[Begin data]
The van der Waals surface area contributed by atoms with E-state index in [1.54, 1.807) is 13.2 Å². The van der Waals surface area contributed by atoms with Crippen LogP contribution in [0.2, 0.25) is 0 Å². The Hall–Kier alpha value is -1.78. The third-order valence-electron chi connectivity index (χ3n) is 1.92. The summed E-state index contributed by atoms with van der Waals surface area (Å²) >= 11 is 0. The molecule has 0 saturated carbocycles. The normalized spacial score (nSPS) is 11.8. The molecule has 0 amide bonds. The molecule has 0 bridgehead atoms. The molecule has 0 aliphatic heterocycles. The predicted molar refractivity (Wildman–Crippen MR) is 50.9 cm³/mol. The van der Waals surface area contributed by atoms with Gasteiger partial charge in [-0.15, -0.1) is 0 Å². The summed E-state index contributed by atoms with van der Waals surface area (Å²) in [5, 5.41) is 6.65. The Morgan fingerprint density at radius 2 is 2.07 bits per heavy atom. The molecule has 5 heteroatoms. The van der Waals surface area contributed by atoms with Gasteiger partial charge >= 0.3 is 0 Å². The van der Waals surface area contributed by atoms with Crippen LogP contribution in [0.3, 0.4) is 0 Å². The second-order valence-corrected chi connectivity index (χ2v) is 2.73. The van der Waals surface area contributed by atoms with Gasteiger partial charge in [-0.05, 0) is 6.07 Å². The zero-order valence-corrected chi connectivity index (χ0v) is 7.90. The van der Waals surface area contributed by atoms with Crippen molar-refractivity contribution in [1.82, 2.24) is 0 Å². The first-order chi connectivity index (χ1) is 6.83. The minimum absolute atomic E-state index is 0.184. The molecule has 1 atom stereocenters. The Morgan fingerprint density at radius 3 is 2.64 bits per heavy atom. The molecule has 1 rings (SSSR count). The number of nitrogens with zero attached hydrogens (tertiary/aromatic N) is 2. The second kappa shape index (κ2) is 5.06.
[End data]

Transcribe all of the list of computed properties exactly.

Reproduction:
The van der Waals surface area contributed by atoms with E-state index in [1.54, 1.807) is 13.2 Å². The van der Waals surface area contributed by atoms with Crippen LogP contribution in [0.2, 0.25) is 0 Å². The Hall–Kier alpha value is -1.78. The third-order valence-electron chi connectivity index (χ3n) is 1.92. The summed E-state index contributed by atoms with van der Waals surface area (Å²) >= 11 is 0. The molecule has 0 saturated carbocycles. The normalized spacial score (nSPS) is 11.8. The molecule has 0 amide bonds. The molecule has 0 bridgehead atoms. The molecule has 0 aliphatic heterocycles. The predicted molar refractivity (Wildman–Crippen MR) is 50.9 cm³/mol. The van der Waals surface area contributed by atoms with Gasteiger partial charge in [-0.15, -0.1) is 0 Å². The summed E-state index contributed by atoms with van der Waals surface area (Å²) in [5, 5.41) is 6.65. The Morgan fingerprint density at radius 2 is 2.07 bits per heavy atom. The molecule has 5 heteroatoms. The van der Waals surface area contributed by atoms with Gasteiger partial charge >= 0.3 is 0 Å². The van der Waals surface area contributed by atoms with Crippen LogP contribution in [0.3, 0.4) is 0 Å². The second-order valence-corrected chi connectivity index (χ2v) is 2.73. The van der Waals surface area contributed by atoms with Gasteiger partial charge in [-0.05, 0) is 6.07 Å². The zero-order valence-corrected chi connectivity index (χ0v) is 7.90. The van der Waals surface area contributed by atoms with Crippen molar-refractivity contribution in [1.82, 2.24) is 0 Å². The first-order chi connectivity index (χ1) is 6.83. The minimum absolute atomic E-state index is 0.184. The molecule has 1 atom stereocenters. The Morgan fingerprint density at radius 3 is 2.64 bits per heavy atom. The molecule has 1 rings (SSSR count). The number of nitrogens with zero attached hydrogens (tertiary/aromatic N) is 2. The second kappa shape index (κ2) is 5.06.